CAIRNS Groups’ Goal to Revive WTO negotiations: Groundless

Press release – CAIRNS Group Meeting in Bali 2-9 June 2009


The country members of the CAIRNS Group that gathers the 17 main agricultural exporters in the world are gathering in Bali on 7-9 June 2009. The event is hosted by the Indonesian Trade Minister even though Indonesia is in a very ambiguous situation: the country is still a member of the exporters club even though its trade balance has been negative in the last decade. Moreover, the Indonesian Trade Minister is the Chair of the “G33” in the WTO negotiations, an other group asking for Special Product and Special Safeguard Mechanism (SP/SSM) against free imports.

The Bali meeting has been given a high profile because the CAIRNS Group has invited the key players in the WTO negotiations such as the Director General Pascal Lamy, the Trade Ministers of India and China as well as the United States Trade Representative (USTR). Their participation shows their willingness to revive the WTO talks that have been agonising for years due to some disagreements, mainly on agriculture.

For the international peasant’s movement La Via Campesina, reviving the WTO negotiations is a nonsense.

  1. The food crisis that escalated in 2008 did not happen because of lack of food production but mainly because of speculative moves by big players on the world food market. Investors have entered the food and agricultural markets, making profit while while ordinary people and small farmers where suffering from the sky-rocketing food prices. This crisis is a consequence of the liberalization of the world food and agricultural markets. Trying to revive the WTO talks in a country where millions of people have been affected by the food crisis is a shocking initiative.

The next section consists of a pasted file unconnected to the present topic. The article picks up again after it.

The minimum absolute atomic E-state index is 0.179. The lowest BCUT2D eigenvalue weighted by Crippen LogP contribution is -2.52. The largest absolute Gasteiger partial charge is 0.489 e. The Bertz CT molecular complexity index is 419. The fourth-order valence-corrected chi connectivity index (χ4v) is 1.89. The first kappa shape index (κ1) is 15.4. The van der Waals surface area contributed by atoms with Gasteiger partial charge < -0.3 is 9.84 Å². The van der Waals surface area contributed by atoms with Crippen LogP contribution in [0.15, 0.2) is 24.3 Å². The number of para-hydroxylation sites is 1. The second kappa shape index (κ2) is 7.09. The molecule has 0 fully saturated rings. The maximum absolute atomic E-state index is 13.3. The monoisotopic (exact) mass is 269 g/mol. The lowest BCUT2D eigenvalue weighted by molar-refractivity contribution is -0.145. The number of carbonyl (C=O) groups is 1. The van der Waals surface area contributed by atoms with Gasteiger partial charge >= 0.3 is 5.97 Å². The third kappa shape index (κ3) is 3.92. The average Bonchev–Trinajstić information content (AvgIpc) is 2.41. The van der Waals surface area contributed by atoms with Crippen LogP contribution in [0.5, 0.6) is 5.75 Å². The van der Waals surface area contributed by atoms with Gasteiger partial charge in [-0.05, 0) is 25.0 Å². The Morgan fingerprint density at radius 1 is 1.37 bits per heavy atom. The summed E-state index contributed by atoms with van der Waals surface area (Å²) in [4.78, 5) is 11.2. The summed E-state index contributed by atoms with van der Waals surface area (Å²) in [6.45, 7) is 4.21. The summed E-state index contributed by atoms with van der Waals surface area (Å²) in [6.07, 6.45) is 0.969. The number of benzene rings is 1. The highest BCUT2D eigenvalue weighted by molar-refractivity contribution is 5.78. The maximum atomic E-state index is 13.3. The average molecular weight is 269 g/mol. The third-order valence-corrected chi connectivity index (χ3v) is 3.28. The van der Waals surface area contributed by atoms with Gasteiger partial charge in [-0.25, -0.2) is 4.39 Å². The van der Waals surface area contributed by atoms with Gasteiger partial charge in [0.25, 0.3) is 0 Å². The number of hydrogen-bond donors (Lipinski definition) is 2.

1. The monopolisation of the food and agricultural production in the hand of very few agribusiness corporations is a characteristic of the CAIRNS group countries. Monopolies will never feel the world. In the contrary, they grab the livelihood of hundred of millions of small farmers everywhere. Indonesia for instance has become the largest palm oil exporter in the world, but ordinary people are not able to afford edible oil because of the agribusiness control over oil production and trade. Even worse is the rampant expansion of the agribusiness corporations who are grabbing large extension of agricultural land, kicking out millions of small farmers out of their land.

  2. The monoculture production developed in the CAIRNS groups countries is a serious threat to rural communities and the environment. Monoculture plantations also threaten the climate as they incrase carbon emissions due to land conversions and intensive fuel energy use (for transportation, chemical pesticides…). At the same time monocultures are decreasing the carbon sequestration by destroying soils.

    It is clear that the time has come for a shift towards sustainable agriculture, and not an increase of monocultures.

  3. During the current presidential election campaign in Indonesia all the candidates are claiming to oppose neoliberal policies. It is quite contradictory that the country is now hosting an event that promotes the liberalisation of agricultural trade, one of the main tenets of neoliberalism. Indonesian leaders should be consistent and turn the page of neoliberalism to open the new page of the people economy.

  4. One of the concrete mesures that should be taken to solve the current multi-dimensional crisis (the financial, food, climate and biodiverity crises) would be to immediately close the WTO secretariat and stop the negotiations. Ordinary people and small farmers – women and men – need real solutions. They would never understand why the world continues in a direction that has led to the major crises that the world is now facing.

  5. People around the world are already implementing policies and practices radically different from the neoliberal dogma. Implementing food sovereignty, developing local food markets and giving land to peasants to allow them to produce food for all in a sustainable way are among the solutions to the food, the financial and the climate crises.

For interviews in Indonesia:

Henry Saragih General Coordinator of Via Campesina and Secretary General of the Indonesian Peasant’s Union – SPI : + 62 8163144441 (mobile phone)